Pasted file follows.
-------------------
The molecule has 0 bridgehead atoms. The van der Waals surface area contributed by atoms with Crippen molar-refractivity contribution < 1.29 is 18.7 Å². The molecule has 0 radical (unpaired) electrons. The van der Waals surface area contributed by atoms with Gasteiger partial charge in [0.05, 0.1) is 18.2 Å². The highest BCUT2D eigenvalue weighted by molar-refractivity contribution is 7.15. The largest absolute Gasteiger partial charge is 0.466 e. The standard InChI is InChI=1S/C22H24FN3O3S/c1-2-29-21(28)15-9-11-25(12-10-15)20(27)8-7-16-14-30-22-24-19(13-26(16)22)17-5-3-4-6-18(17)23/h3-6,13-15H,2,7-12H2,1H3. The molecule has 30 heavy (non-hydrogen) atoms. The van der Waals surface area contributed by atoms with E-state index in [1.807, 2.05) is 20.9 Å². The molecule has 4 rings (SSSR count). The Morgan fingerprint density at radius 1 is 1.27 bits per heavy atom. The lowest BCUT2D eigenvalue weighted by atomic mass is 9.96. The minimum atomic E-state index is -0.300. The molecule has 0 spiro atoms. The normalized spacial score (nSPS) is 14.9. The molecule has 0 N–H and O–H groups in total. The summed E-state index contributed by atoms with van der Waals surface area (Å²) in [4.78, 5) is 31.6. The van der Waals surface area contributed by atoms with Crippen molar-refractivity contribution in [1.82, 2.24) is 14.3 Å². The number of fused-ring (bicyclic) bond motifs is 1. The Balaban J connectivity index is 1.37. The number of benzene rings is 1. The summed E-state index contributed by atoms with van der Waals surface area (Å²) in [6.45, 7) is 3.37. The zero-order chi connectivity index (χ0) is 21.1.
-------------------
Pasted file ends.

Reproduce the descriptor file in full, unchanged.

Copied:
The molecule has 0 bridgehead atoms. The van der Waals surface area contributed by atoms with Crippen molar-refractivity contribution < 1.29 is 18.7 Å². The molecule has 0 radical (unpaired) electrons. The van der Waals surface area contributed by atoms with Gasteiger partial charge in [0.05, 0.1) is 18.2 Å². The highest BCUT2D eigenvalue weighted by molar-refractivity contribution is 7.15. The largest absolute Gasteiger partial charge is 0.466 e. The standard InChI is InChI=1S/C22H24FN3O3S/c1-2-29-21(28)15-9-11-25(12-10-15)20(27)8-7-16-14-30-22-24-19(13-26(16)22)17-5-3-4-6-18(17)23/h3-6,13-15H,2,7-12H2,1H3. The molecule has 30 heavy (non-hydrogen) atoms. The van der Waals surface area contributed by atoms with E-state index in [1.807, 2.05) is 20.9 Å². The molecule has 4 rings (SSSR count). The Morgan fingerprint density at radius 1 is 1.27 bits per heavy atom. The lowest BCUT2D eigenvalue weighted by atomic mass is 9.96. The minimum atomic E-state index is -0.300. The molecule has 0 spiro atoms. The normalized spacial score (nSPS) is 14.9. The molecule has 0 N–H and O–H groups in total. The summed E-state index contributed by atoms with van der Waals surface area (Å²) in [4.78, 5) is 31.6. The van der Waals surface area contributed by atoms with Crippen molar-refractivity contribution in [1.82, 2.24) is 14.3 Å². The number of fused-ring (bicyclic) bond motifs is 1. The Balaban J connectivity index is 1.37. The number of benzene rings is 1. The summed E-state index contributed by atoms with van der Waals surface area (Å²) in [6.45, 7) is 3.37. The zero-order chi connectivity index (χ0) is 21.1.